Three Ways to Communicate and Connect with Executives
Why are executives so fiercely protective of their time? It’s because they have so little of it. If you’re persistent and persuasive enough to be able to secure a CXO’s time, the worst thing you can be is unprepared.
The mistake people make when communicating with an executive is failing to understand the executive’s world.
As soon as an executive thinks you are not prepared, your meeting is over. You’ll likely find yourself in the tough position of having to rebuild credibility.
How to avoid this fate? Prepare. Prepare. Prepare. Here are three things you can do to meaningfully connect with executives and demonstrate that you understand their world.
1. Learn all you can about the executive.
To be able to connect with people in an authentic way, you have to know something about them first. Be an anthropologist and do your research. Ask and seek answers to questions like the following:
- How long have they been in their current role?
- With whom do they work?
- Where have they worked in the past?
- Who have they worked with in the past?
- What are they like at work?
- What’s their life like outside of work?
- Do they have kids?
- Do they have hobbies?
- What are they passionate about?
To find the answers to these questions, conduct an Internet search and use social networking tools like LinkedIn, Twitter, Facebook and Google+. Who do you know that they know? Talk to those individuals.
Find out what matters most to the executive and discover where your interests overlap. Everyone has something that they care deeply about.
If you look hard enough, you will find unexpected, yet genuine connections and shared interests that you can use to build rapport. You don’t necessarily have to bring up any of this in conversation, but just knowing about those interests and connections will help you get a better sense of the person.
2. Learn all you can about the company.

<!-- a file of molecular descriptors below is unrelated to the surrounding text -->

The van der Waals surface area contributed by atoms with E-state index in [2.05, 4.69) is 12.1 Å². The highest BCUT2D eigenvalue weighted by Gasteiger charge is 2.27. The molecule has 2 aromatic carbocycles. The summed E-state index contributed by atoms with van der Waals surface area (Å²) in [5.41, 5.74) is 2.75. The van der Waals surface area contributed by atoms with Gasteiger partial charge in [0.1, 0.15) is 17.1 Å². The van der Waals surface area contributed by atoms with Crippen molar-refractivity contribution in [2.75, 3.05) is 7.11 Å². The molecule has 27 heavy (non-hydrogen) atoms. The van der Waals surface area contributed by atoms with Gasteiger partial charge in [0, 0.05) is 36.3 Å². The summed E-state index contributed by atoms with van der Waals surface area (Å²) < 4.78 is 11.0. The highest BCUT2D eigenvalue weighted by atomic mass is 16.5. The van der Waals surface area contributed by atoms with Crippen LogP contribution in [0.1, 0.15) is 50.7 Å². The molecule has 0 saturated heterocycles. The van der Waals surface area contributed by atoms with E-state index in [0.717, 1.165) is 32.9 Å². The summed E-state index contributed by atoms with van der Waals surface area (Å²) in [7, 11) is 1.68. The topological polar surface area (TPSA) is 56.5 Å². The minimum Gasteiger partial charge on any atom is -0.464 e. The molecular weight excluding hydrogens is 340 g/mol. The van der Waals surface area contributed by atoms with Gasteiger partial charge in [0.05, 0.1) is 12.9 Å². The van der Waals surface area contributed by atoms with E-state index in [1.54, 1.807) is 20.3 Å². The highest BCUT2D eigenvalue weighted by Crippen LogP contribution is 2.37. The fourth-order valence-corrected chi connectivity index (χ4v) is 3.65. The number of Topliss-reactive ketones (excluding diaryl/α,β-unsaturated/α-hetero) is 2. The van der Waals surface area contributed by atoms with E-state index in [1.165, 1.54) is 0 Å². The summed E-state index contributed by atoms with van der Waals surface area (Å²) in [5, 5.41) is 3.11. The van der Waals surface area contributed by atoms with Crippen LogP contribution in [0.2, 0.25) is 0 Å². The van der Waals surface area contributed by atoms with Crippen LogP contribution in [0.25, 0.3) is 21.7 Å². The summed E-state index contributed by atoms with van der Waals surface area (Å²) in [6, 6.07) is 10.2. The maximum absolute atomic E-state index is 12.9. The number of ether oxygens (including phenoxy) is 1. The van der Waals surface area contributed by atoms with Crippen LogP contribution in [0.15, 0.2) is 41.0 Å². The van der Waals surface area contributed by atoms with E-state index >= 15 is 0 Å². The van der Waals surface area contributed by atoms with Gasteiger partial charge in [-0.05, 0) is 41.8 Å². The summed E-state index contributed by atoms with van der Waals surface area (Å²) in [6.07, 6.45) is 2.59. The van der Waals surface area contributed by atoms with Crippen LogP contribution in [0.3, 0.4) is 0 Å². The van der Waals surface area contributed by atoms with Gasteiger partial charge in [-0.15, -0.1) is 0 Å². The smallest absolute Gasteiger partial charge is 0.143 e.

To make a credible case for how you can help a CXO, first you have to know what he or she needs help with. Find out everything you can about the company and its current challenges and opportunities:
- What is the company strategy?
- Where is it headed?
- Who are its competitors?
- What are the most pressing business issues?
- What products and services does the company offer?
- How do customers use those products and services?
When meeting with executives, the goal should be to convince them that you have the ability to help them solve their business challenges. If you start talking about tactical things, a CXO is liable to direct you to the third floor, fifth guy on the right who deals with that kind of thing.
Press releases and speeches offer insights into a company’s current strategy, problems and focus areas, as well as the executive’s specific concerns. Customer case studies help you better understand how customers use a particular product or service.
You’ll want to understand enough about the company’s products and customers and a lot about the strategic issues an executive is facing in order to have an intelligent conversation about how you might be able to help.
3. Focus on what’s most important to the executive.
Talking about product features is an all-too-common mistake. Unless the executive has specifically asked you to prepare a presentation, don’t deliver one. Instead, have a conversation.
How you begin that conversation is critical. Never start by talking about yourself or by asking generic questions to which you should already know the answers, e.g., “So, what business issues are you facing right now?” Instead, quickly and concisely show that you’ve been thinking about their business issues and have some ideas about how to solve them.
Time-to-value is of the essence. The first two minutes of the conversation are crucial. Prepare what you’re going to say in advance. Use a personal communication framework that enables you to get to the “ask” quickly and to link it back to helping the executive address the strategic issues. This is vital to your success.
Finally, Be Yourself
The objective is not to manipulate the executive – quite the contrary. Rather, when you take the time to do your research and prepare, it conveys to the executive that you have integrity and that you respect and value the executive’s time. We all know what a precious commodity that is today.
Steve Mandel is the founder of Mandel Communications, Inc.